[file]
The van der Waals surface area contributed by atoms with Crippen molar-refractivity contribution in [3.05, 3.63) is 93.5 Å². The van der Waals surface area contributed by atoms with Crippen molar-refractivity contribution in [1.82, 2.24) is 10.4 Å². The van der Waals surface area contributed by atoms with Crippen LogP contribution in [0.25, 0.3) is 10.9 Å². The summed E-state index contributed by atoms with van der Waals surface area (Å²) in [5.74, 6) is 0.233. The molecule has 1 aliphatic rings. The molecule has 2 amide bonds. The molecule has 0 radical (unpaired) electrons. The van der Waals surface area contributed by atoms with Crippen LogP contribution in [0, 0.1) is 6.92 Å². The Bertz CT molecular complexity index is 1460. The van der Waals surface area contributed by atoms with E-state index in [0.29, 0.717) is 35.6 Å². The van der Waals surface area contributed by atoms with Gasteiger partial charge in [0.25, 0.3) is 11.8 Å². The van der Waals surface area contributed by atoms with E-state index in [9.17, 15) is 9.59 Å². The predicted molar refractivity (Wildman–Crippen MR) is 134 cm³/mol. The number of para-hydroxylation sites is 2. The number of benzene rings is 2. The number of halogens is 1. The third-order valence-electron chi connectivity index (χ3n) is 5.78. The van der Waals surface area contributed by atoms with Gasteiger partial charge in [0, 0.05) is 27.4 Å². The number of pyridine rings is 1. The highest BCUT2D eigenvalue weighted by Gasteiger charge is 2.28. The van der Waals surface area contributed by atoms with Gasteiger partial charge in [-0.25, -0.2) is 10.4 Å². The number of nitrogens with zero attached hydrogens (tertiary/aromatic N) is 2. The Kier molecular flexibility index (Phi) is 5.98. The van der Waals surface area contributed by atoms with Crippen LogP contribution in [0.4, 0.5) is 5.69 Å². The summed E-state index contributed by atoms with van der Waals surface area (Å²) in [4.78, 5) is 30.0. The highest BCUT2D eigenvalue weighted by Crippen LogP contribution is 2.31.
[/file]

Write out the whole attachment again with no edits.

The van der Waals surface area contributed by atoms with Crippen molar-refractivity contribution in [3.05, 3.63) is 93.5 Å². The van der Waals surface area contributed by atoms with Crippen molar-refractivity contribution in [1.82, 2.24) is 10.4 Å². The van der Waals surface area contributed by atoms with Crippen LogP contribution in [0.25, 0.3) is 10.9 Å². The summed E-state index contributed by atoms with van der Waals surface area (Å²) in [5.74, 6) is 0.233. The molecule has 1 aliphatic rings. The molecule has 2 amide bonds. The molecule has 0 radical (unpaired) electrons. The van der Waals surface area contributed by atoms with Crippen LogP contribution in [0, 0.1) is 6.92 Å². The Bertz CT molecular complexity index is 1460. The van der Waals surface area contributed by atoms with E-state index in [0.29, 0.717) is 35.6 Å². The van der Waals surface area contributed by atoms with Gasteiger partial charge in [0.25, 0.3) is 11.8 Å². The van der Waals surface area contributed by atoms with E-state index in [9.17, 15) is 9.59 Å². The predicted molar refractivity (Wildman–Crippen MR) is 134 cm³/mol. The number of para-hydroxylation sites is 2. The number of benzene rings is 2. The number of halogens is 1. The third-order valence-electron chi connectivity index (χ3n) is 5.78. The van der Waals surface area contributed by atoms with Gasteiger partial charge in [0, 0.05) is 27.4 Å². The number of pyridine rings is 1. The highest BCUT2D eigenvalue weighted by Gasteiger charge is 2.28. The van der Waals surface area contributed by atoms with Gasteiger partial charge in [-0.25, -0.2) is 10.4 Å². The number of nitrogens with zero attached hydrogens (tertiary/aromatic N) is 2. The Kier molecular flexibility index (Phi) is 5.98. The van der Waals surface area contributed by atoms with Crippen LogP contribution in [0.4, 0.5) is 5.69 Å². The summed E-state index contributed by atoms with van der Waals surface area (Å²) in [4.78, 5) is 30.0. The highest BCUT2D eigenvalue weighted by Crippen LogP contribution is 2.31.